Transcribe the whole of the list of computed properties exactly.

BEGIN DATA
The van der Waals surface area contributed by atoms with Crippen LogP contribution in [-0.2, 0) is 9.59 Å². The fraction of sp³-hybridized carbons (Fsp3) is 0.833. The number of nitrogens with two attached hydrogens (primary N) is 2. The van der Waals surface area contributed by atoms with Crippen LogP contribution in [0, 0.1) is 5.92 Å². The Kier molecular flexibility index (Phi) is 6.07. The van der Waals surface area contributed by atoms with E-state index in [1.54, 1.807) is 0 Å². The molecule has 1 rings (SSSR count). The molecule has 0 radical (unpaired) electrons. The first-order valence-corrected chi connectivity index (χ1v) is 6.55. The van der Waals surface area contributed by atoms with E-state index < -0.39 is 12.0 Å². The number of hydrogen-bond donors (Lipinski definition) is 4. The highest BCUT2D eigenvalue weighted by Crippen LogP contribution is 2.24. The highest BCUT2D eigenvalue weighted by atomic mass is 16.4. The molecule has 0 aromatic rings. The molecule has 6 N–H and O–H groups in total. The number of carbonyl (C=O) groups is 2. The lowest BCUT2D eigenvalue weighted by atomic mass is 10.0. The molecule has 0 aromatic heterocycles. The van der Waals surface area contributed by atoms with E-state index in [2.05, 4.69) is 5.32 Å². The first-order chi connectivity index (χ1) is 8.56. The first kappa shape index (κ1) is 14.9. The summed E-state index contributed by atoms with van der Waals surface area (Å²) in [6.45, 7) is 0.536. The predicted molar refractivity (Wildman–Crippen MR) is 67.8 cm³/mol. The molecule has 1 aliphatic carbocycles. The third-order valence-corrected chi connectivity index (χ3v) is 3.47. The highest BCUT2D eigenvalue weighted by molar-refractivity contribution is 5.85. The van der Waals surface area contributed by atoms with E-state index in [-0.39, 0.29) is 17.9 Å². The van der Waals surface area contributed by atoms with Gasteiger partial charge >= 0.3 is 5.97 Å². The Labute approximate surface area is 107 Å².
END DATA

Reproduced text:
The van der Waals surface area contributed by atoms with Crippen LogP contribution in [-0.2, 0) is 9.59 Å². The fraction of sp³-hybridized carbons (Fsp3) is 0.833. The number of nitrogens with two attached hydrogens (primary N) is 2. The van der Waals surface area contributed by atoms with Crippen LogP contribution in [0, 0.1) is 5.92 Å². The Kier molecular flexibility index (Phi) is 6.07. The van der Waals surface area contributed by atoms with E-state index in [1.54, 1.807) is 0 Å². The molecule has 1 rings (SSSR count). The molecule has 0 radical (unpaired) electrons. The first-order valence-corrected chi connectivity index (χ1v) is 6.55. The van der Waals surface area contributed by atoms with E-state index < -0.39 is 12.0 Å². The number of hydrogen-bond donors (Lipinski definition) is 4. The highest BCUT2D eigenvalue weighted by Crippen LogP contribution is 2.24. The highest BCUT2D eigenvalue weighted by atomic mass is 16.4. The molecule has 0 aromatic rings. The molecule has 6 N–H and O–H groups in total. The number of carbonyl (C=O) groups is 2. The lowest BCUT2D eigenvalue weighted by atomic mass is 10.0. The molecule has 0 aromatic heterocycles. The van der Waals surface area contributed by atoms with E-state index in [2.05, 4.69) is 5.32 Å². The first-order chi connectivity index (χ1) is 8.56. The first kappa shape index (κ1) is 14.9. The summed E-state index contributed by atoms with van der Waals surface area (Å²) in [6.45, 7) is 0.536. The predicted molar refractivity (Wildman–Crippen MR) is 67.8 cm³/mol. The molecule has 1 aliphatic carbocycles. The third-order valence-corrected chi connectivity index (χ3v) is 3.47. The highest BCUT2D eigenvalue weighted by molar-refractivity contribution is 5.85. The van der Waals surface area contributed by atoms with E-state index in [-0.39, 0.29) is 17.9 Å². The van der Waals surface area contributed by atoms with Gasteiger partial charge >= 0.3 is 5.97 Å². The Labute approximate surface area is 107 Å².